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Strong to the Bone (A Caitlin Strong Novel) by Jon Land

Reviewed by Russell Ilg

Strong to the Bone“You may be able to walk on water, Ranger, but quicksand’s a whole other thing,” a character advised Caitlin Strong early on in Strong to the Bone.

And quicksand is pretty much what Caitlin finds herself mired in here in the superb ninth book to feature the stalwart Texas Ranger who’s as close to a female Jack Reacher as it gets. No, she doesn’t use her fists with the aplomb of Lee Child’s seminal series hero, but she more than makes up for that with her prowess as a gunman (or, more accurately, gunwoman), a skill she gets to use with typical frequency in her latest adventure.

But Strong to the Bone serves up a new kind of target in the form of the man who sexually assaulted Caitlin eighteen years before while she was a collegiate undergraduate. We’ve barely started flipping the pages before she rescues a woman from a bar basement who’s been similarly assaulted and barely taken a breath before learning that it was the same man who raped Caitlin all those years ago. And I haven’t even mentioned the book’s primary villain in the form of a neo-Nazi gang that’s appropriated a Texas ghost town as headquarters for the massive drug dealing operation their leader, Armand Fisker, has taken international.

Fisker, a man so prone to violent impulses that one scene finds himself dousing his own son with gasoline and flicking on a lighter before the terrified boy’s eyes, is somehow connected to a killer Caitlin’s grandfather Earl Strong hunted in the waning days of World War II. Did you know that Texas was home to over 100,000 Nazi prisoners of war in camps scattered throughout the state? Neither did I. In the flashback thread that’s become a staple of this sterling series, though, Earl Strong finds himself on the trail of one of them who escaped his camp after killing his three bunkmates. Why? What did they know? And what’s none other than J. Edgar Hoover himself doing on the scene?

Strong to the Bone, in case you haven’t figured it out yet, unfolds frantically and frenetically, serving up a smorgasbord of emotionally wrought angst garnished with characters of both misplaced and misconstrued morality. Fisker, for example, isn’t planning to unleash a catastrophic weapon upon the world when the book opens; that intention unfolds organically, lending Strong to the Bone a stunning spontaneity featuring characters who are truly in charge of the action.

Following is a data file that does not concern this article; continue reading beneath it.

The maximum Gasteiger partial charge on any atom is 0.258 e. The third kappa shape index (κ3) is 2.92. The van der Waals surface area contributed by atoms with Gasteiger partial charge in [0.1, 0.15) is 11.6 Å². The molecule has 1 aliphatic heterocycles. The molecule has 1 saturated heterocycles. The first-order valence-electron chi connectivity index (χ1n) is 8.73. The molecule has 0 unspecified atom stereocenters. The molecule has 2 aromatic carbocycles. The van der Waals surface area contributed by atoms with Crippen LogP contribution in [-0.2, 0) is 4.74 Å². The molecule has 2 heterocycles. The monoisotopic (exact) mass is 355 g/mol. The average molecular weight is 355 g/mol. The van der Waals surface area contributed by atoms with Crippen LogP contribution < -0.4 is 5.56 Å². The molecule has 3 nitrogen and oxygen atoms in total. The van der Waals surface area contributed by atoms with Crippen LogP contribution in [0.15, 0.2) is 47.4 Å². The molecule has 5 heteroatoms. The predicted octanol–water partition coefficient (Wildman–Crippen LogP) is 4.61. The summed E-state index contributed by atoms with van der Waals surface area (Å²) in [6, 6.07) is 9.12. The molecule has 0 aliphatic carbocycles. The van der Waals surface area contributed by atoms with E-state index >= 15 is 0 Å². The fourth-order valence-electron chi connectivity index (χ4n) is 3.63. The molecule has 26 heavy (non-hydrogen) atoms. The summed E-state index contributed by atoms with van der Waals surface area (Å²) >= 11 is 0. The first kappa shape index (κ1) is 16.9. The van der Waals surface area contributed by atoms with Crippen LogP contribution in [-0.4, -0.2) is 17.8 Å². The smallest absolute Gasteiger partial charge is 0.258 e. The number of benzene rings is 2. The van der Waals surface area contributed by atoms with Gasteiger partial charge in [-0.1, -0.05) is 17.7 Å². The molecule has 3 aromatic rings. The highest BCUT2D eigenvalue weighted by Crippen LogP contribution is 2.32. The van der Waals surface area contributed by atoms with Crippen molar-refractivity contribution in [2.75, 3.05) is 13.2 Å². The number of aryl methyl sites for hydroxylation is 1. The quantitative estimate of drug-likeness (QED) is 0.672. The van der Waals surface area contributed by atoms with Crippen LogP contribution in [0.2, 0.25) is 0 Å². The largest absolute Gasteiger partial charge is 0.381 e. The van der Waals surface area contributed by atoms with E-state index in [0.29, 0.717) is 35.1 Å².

Heading up that roster as always is Caitlin herself, whose own personal quest to at long last find her dragon lends the book a visceral quality to go with the visuals Land has always excelled at framing. But what’s truly special is her doubts about whether she really wants to kill that dragon, lest she lose the edge that has long defined her, as Land deftly stirs a pot that features the perfect blend of emotion and action.

The Caitlin Strong series is much deserved of the praise it has attained and many awards it’s won. But Strong to the Bone takes what’s always worked to a whole new level. A terrific, tumultuous tale of rare depth and prowess certain to solidify Caitlin’s place as the most polished and proficient female hero in thriller fiction today. Maybe that’s why none of Jack Reacher’s travels have taken him to Texas. Even he doesn’t want to risk messing with Caitlin Strong.

Strong Vengeance:
A Caitlin Strong Novel by Jon Land

Strong Vengeance Reviewed by Russell Ilg

Strong Vengeance is the latest and greatest of the Caitlin Strong series by Jon Land. When Jon Land shifted his writing style with the first book in the Caitlin Strong series, I really did not know what to expect. But because of his other great novels I jumped right in and found that Jon had transcended from an author of thriller novels to one of the greatest and most innovate authors in the thriller industry.

Jon Land’s writing style changed as well into something I have coined as “fact fiction,” a growing trend today that many other authors have shifted to as well. It pertains to the ability to mix true facts into a fictional story that helps bring the novel to a whole new level. As you read Strong Vengeance, there are so many things that that are real and true, that you end up learning about and understanding things you may not have known before and wouldn’t have if you hadn’t jumped into the book. You almost have to read the book twice to capture all the material, along with twists and turns that are both hair-raising and shocking as our favorite Texas Ranger finds herself battling homegrown Islamic terrorists with nothing less than the future of the country at stake. You’re pulled so deep into the story that life outside its pages freezes along with time itself, and you’re finished before you even have a chance to check your watch or iPhone.

In large part that’s because Jon has put together the greatest cast of characters of any author. They are so richly drawn and warm, while at the same time capable of doing anything it takes to stop the terrorists, the leader of whom is the real-life mastermind of any number of attacks already launched against the U.S.—fact-fiction, like I said before. Caitlin Strong is a fifth generation Texas Ranger which is incredible to begin with, but Jon additionally uses her family history to go back and forth in time to prove a real feel for how the Rangers started and how they have evolved, or not, over the years. In Strong Vengeance, that history involves the only case both Caitlin’s legendary grandfather and father worked on together involving a mass murder and Jean Lafitte’s legendary lost treasure. Caitlin picks up the 30-year-old investigation where they left off, adding yet another layer to the tale. Read the rest of this entry »